The Duke and Duchess of Sussex paid tribute to Archbishop Tutu of South Africa who died on Sunday at the age of 90.

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Archbishop Desmond Tutu dies aged 90

Meghan Markle and Prince Harry paid a heartfelt tribute to Desmond Tutu who died on Sunday aged 90.

The Duke and Duchess of Sussex recalled the touching moment their son Archie met the Archbishop of South Africa in what became one of his final public engagements.

They described the anti-Apartheid campaigner as an “icon for racial justice” and praised his life’s work in a statement released on Sunday.

It read: “Archbishop Tutu will be remembered for his optimism, his moral clarity, and his joyful spirit.

“He was an icon for racial justice and beloved across the world. It was only two years ago that he held our son, Archie, while we were in South Africa.

“‘Arch and The Arch’ he had joked, his infectious laughter ringing through the room, relaxing anyone in his presence.

“He remained a friend and will be sorely missed by all.”

Tutu was instrumental in the dismantlement of Apartheid and witnessed its end in 1994.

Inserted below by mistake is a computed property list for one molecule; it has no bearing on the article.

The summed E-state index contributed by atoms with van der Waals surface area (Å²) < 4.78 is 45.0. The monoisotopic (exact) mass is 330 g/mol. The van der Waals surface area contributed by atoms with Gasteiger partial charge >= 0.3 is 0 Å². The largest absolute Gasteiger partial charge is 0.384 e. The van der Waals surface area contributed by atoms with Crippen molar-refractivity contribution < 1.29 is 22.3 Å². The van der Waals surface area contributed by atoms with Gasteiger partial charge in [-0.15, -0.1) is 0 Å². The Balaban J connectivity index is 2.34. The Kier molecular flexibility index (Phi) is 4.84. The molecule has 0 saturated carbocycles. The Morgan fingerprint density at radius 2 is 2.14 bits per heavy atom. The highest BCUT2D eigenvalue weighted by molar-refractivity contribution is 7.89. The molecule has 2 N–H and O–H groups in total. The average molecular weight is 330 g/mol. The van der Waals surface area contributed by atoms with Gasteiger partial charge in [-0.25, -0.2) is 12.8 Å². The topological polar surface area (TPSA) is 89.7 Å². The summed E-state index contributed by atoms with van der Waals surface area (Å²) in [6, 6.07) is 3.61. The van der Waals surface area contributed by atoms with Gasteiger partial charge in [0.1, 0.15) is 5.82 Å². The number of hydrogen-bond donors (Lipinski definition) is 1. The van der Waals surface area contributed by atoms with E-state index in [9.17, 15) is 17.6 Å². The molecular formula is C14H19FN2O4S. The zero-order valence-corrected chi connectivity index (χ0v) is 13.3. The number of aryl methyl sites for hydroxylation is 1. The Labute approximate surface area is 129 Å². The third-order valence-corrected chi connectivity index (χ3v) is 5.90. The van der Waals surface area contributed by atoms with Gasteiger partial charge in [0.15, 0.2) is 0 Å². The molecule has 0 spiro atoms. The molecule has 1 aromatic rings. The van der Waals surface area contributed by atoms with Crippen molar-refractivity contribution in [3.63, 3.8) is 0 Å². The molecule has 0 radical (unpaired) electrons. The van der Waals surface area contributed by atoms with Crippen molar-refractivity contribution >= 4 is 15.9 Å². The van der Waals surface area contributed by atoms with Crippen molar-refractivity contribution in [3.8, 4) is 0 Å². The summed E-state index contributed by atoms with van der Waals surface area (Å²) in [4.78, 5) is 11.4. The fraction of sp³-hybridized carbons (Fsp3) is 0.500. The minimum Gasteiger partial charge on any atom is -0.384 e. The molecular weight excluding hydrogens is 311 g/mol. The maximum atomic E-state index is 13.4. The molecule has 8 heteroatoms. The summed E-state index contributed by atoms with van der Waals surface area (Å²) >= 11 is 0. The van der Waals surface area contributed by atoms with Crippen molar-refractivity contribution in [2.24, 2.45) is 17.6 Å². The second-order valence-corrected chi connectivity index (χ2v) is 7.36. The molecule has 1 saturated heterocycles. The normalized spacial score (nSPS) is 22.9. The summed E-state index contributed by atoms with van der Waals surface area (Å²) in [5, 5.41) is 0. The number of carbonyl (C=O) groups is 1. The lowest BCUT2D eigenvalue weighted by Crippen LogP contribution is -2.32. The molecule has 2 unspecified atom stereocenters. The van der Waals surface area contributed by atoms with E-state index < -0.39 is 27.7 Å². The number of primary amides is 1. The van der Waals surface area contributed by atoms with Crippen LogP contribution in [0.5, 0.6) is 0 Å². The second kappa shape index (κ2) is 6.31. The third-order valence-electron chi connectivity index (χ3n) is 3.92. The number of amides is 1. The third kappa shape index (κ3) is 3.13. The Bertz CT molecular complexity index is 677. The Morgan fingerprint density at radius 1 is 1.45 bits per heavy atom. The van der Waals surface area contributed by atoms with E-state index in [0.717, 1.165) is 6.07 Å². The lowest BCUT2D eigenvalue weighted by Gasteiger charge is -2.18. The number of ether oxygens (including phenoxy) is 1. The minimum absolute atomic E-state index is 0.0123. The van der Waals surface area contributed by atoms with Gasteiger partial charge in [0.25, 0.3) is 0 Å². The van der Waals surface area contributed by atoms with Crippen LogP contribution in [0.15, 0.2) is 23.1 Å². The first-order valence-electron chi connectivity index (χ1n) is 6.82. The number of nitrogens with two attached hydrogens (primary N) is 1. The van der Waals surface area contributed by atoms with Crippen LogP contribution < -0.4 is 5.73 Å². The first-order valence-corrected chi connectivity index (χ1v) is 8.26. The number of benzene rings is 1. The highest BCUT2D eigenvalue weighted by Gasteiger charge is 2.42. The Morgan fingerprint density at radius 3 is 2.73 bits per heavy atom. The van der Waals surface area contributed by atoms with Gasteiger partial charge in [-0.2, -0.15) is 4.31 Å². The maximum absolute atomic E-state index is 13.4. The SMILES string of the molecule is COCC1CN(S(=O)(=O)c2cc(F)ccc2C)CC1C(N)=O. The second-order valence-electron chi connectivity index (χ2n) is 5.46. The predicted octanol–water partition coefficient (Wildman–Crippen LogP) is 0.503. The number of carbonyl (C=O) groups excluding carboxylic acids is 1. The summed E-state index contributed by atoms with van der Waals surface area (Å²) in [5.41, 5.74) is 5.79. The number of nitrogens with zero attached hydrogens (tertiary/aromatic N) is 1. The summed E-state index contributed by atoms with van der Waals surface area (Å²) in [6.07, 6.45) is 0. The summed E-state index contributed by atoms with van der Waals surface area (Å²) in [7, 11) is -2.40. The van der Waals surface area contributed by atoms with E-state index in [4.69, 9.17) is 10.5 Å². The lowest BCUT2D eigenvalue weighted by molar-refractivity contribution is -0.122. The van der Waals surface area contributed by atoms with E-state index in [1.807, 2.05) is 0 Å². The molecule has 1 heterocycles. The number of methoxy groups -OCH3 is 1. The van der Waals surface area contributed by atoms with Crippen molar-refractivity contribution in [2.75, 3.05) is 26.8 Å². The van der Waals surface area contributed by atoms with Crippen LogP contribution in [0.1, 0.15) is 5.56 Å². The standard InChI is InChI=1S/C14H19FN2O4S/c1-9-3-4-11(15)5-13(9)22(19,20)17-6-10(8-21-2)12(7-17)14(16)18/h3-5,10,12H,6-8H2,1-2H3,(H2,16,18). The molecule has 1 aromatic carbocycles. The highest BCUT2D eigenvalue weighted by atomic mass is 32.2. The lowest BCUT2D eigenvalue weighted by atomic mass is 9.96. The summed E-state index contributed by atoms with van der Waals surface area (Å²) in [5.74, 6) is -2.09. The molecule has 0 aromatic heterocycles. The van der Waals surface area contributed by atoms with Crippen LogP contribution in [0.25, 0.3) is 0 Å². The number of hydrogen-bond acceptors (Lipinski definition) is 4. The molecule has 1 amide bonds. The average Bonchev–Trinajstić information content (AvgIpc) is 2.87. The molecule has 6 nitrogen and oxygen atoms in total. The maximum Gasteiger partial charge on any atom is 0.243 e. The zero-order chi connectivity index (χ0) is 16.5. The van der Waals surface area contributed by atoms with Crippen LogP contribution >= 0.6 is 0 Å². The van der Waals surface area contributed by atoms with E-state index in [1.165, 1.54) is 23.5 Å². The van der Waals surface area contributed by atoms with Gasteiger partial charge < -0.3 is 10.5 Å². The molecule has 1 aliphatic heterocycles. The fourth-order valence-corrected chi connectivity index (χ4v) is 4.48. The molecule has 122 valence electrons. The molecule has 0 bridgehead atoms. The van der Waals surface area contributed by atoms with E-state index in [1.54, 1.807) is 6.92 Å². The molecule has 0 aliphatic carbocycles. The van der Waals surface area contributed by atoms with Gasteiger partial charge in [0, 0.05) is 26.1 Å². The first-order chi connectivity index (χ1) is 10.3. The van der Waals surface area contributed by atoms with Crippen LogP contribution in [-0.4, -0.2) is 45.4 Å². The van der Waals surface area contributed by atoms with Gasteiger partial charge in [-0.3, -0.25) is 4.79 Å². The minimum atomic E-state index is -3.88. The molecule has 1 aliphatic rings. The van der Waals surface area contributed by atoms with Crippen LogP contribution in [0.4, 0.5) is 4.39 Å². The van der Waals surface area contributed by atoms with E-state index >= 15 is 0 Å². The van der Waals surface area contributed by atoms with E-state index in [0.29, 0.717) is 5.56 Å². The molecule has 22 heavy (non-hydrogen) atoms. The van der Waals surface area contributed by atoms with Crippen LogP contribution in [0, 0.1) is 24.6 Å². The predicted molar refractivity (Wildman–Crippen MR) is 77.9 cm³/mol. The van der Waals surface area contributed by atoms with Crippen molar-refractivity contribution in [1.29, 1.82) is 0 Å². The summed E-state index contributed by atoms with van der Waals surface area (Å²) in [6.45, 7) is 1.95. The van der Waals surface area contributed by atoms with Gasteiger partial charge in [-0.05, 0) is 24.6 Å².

Archie was just four months old when he was introduced to the Nobel Peace Prize laureate in 2019.

It marked Archie’s first official engagement as part of Meghan and Harry’s royal tour of South Africa.

The event at Cape Town’s Old Granary building highlighted the work being done by the Desmond & Leah Tutu Legacy Foundation which promotes discussions about social justice.

The royal tour marked Archie’s first official public appearance



Tutu fought tirelessly against apartheid, South Africa’s regime of oppression against its black citizens.

The world famous clergyman campaigned internationally for racial justice and LGBTQ rights.

He was also the first black bishop of Johannesburg and later became the Anglican Archbishop of Cape Town, earning his nickname “The Arch.”

Tutu retired from public life in 2010 but continued to do charity work through the foundation and speak out on particular issues.

President Barack Obama presents the Medal of Freedom to Tutu during a ceremony in the White House in August 2009


Getty Images)

He also chaired a Truth and Reconciliation Commission which was founded to unearth atrocities committed under Apartheid.

But fighting Apartheid was just one of many good causes he championed during his lifetime.

In 2008, he accused the West of complicity in Palestinian suffering by remaining silent and in 2013, he declared his support for gay rights, saying he would never “worship a God who is homophobic”.

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